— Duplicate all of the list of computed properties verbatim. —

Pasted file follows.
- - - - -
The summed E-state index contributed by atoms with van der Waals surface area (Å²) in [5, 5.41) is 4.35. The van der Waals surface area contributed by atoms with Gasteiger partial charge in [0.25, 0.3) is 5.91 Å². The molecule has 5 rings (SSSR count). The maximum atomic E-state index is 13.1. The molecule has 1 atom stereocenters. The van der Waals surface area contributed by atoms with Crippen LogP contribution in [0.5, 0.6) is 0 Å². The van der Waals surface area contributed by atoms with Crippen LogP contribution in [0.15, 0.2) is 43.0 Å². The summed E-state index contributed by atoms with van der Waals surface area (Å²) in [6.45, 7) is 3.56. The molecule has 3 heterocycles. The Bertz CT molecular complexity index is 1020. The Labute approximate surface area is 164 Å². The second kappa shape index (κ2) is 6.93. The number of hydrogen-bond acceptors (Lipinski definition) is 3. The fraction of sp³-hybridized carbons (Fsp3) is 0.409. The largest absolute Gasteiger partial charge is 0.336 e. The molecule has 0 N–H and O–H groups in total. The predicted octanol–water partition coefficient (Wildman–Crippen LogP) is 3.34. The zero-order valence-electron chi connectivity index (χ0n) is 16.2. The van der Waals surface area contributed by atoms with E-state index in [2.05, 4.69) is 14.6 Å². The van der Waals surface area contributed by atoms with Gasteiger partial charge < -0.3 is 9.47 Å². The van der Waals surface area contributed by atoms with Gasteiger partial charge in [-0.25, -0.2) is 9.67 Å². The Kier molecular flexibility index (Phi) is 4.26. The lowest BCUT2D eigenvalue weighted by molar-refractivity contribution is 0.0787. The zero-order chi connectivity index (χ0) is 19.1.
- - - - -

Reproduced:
The summed E-state index contributed by atoms with van der Waals surface area (Å²) in [5, 5.41) is 4.35. The van der Waals surface area contributed by atoms with Gasteiger partial charge in [0.25, 0.3) is 5.91 Å². The molecule has 5 rings (SSSR count). The maximum atomic E-state index is 13.1. The molecule has 1 atom stereocenters. The van der Waals surface area contributed by atoms with Crippen LogP contribution in [0.5, 0.6) is 0 Å². The van der Waals surface area contributed by atoms with Crippen LogP contribution in [0.15, 0.2) is 43.0 Å². The summed E-state index contributed by atoms with van der Waals surface area (Å²) in [6.45, 7) is 3.56. The molecule has 3 heterocycles. The Bertz CT molecular complexity index is 1020. The Labute approximate surface area is 164 Å². The second kappa shape index (κ2) is 6.93. The number of hydrogen-bond acceptors (Lipinski definition) is 3. The fraction of sp³-hybridized carbons (Fsp3) is 0.409. The largest absolute Gasteiger partial charge is 0.336 e. The molecule has 0 N–H and O–H groups in total. The predicted octanol–water partition coefficient (Wildman–Crippen LogP) is 3.34. The zero-order valence-electron chi connectivity index (χ0n) is 16.2. The van der Waals surface area contributed by atoms with E-state index in [2.05, 4.69) is 14.6 Å². The van der Waals surface area contributed by atoms with Gasteiger partial charge < -0.3 is 9.47 Å². The van der Waals surface area contributed by atoms with Gasteiger partial charge in [-0.25, -0.2) is 9.67 Å². The Kier molecular flexibility index (Phi) is 4.26. The lowest BCUT2D eigenvalue weighted by molar-refractivity contribution is 0.0787. The zero-order chi connectivity index (χ0) is 19.1.